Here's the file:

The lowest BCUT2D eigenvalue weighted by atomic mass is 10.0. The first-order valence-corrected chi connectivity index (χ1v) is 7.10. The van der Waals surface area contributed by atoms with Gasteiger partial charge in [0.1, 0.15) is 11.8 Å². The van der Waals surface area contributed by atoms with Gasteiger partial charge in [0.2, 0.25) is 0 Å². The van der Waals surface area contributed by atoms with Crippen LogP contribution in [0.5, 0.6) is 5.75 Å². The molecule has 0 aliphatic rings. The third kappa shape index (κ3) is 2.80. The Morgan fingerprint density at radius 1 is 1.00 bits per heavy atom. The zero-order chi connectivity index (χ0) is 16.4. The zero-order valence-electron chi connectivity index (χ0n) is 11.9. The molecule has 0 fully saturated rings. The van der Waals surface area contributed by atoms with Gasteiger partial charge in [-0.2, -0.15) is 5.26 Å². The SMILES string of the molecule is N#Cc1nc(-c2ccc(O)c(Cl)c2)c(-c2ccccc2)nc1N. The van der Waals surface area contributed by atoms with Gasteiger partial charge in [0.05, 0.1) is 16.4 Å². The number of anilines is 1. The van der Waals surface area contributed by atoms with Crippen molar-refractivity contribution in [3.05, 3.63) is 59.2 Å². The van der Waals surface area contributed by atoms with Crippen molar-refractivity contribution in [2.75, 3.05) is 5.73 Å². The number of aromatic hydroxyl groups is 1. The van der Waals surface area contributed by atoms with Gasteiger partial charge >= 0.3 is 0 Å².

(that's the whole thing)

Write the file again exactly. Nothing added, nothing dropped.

The lowest BCUT2D eigenvalue weighted by atomic mass is 10.0. The first-order valence-corrected chi connectivity index (χ1v) is 7.10. The van der Waals surface area contributed by atoms with Gasteiger partial charge in [0.1, 0.15) is 11.8 Å². The van der Waals surface area contributed by atoms with Gasteiger partial charge in [0.2, 0.25) is 0 Å². The van der Waals surface area contributed by atoms with Crippen LogP contribution in [0.5, 0.6) is 5.75 Å². The molecule has 0 aliphatic rings. The third kappa shape index (κ3) is 2.80. The Morgan fingerprint density at radius 1 is 1.00 bits per heavy atom. The zero-order chi connectivity index (χ0) is 16.4. The zero-order valence-electron chi connectivity index (χ0n) is 11.9. The molecule has 0 fully saturated rings. The van der Waals surface area contributed by atoms with Gasteiger partial charge in [-0.2, -0.15) is 5.26 Å². The SMILES string of the molecule is N#Cc1nc(-c2ccc(O)c(Cl)c2)c(-c2ccccc2)nc1N. The van der Waals surface area contributed by atoms with Gasteiger partial charge in [0.05, 0.1) is 16.4 Å². The number of anilines is 1. The van der Waals surface area contributed by atoms with Crippen molar-refractivity contribution in [3.05, 3.63) is 59.2 Å². The van der Waals surface area contributed by atoms with Crippen molar-refractivity contribution in [2.75, 3.05) is 5.73 Å². The number of aromatic hydroxyl groups is 1. The van der Waals surface area contributed by atoms with Gasteiger partial charge >= 0.3 is 0 Å².